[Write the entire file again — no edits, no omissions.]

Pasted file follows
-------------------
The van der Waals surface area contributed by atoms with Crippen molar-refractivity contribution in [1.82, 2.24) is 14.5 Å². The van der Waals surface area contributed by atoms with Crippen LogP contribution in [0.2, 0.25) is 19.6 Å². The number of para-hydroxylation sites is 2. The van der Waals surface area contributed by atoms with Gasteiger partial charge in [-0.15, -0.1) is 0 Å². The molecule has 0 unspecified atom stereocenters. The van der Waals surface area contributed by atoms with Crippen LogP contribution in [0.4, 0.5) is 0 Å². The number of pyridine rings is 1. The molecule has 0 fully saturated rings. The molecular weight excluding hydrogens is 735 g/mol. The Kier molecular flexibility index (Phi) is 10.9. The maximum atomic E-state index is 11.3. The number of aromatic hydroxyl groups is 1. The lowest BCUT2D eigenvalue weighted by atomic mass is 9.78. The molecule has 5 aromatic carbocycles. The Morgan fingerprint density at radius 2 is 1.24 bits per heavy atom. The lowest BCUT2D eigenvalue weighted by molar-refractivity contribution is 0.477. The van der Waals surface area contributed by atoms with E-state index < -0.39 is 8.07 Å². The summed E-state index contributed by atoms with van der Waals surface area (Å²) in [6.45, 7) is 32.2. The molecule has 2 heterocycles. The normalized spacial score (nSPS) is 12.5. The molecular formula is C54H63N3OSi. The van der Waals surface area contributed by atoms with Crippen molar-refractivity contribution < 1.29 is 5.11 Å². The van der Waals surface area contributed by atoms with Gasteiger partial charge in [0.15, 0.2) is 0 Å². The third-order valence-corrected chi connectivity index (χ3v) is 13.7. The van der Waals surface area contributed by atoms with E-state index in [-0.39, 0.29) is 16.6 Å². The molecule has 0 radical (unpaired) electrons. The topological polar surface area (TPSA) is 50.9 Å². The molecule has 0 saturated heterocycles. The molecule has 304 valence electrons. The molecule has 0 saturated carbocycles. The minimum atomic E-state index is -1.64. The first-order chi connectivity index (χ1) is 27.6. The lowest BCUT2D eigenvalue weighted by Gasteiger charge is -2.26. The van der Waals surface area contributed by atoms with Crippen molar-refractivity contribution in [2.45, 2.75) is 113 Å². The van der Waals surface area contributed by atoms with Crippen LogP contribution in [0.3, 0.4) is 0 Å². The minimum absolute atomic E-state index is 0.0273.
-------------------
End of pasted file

The van der Waals surface area contributed by atoms with Crippen molar-refractivity contribution in [1.82, 2.24) is 14.5 Å². The van der Waals surface area contributed by atoms with Crippen LogP contribution in [0.2, 0.25) is 19.6 Å². The number of para-hydroxylation sites is 2. The van der Waals surface area contributed by atoms with Gasteiger partial charge in [-0.15, -0.1) is 0 Å². The molecule has 0 unspecified atom stereocenters. The van der Waals surface area contributed by atoms with Crippen LogP contribution in [0.4, 0.5) is 0 Å². The number of pyridine rings is 1. The molecule has 0 fully saturated rings. The molecular weight excluding hydrogens is 735 g/mol. The Kier molecular flexibility index (Phi) is 10.9. The maximum atomic E-state index is 11.3. The number of aromatic hydroxyl groups is 1. The lowest BCUT2D eigenvalue weighted by atomic mass is 9.78. The molecule has 5 aromatic carbocycles. The Morgan fingerprint density at radius 2 is 1.24 bits per heavy atom. The lowest BCUT2D eigenvalue weighted by molar-refractivity contribution is 0.477. The van der Waals surface area contributed by atoms with E-state index < -0.39 is 8.07 Å². The summed E-state index contributed by atoms with van der Waals surface area (Å²) in [6.45, 7) is 32.2. The molecule has 2 heterocycles. The normalized spacial score (nSPS) is 12.5. The molecular formula is C54H63N3OSi. The van der Waals surface area contributed by atoms with Crippen molar-refractivity contribution < 1.29 is 5.11 Å². The van der Waals surface area contributed by atoms with Gasteiger partial charge in [0.15, 0.2) is 0 Å². The third-order valence-corrected chi connectivity index (χ3v) is 13.7. The van der Waals surface area contributed by atoms with E-state index in [-0.39, 0.29) is 16.6 Å². The molecule has 0 radical (unpaired) electrons. The topological polar surface area (TPSA) is 50.9 Å². The molecule has 0 saturated heterocycles. The molecule has 304 valence electrons. The molecule has 0 saturated carbocycles. The minimum atomic E-state index is -1.64. The first-order chi connectivity index (χ1) is 27.6. The lowest BCUT2D eigenvalue weighted by Gasteiger charge is -2.26. The van der Waals surface area contributed by atoms with Crippen molar-refractivity contribution in [2.45, 2.75) is 113 Å². The van der Waals surface area contributed by atoms with Crippen LogP contribution in [0.3, 0.4) is 0 Å². The minimum absolute atomic E-state index is 0.0273.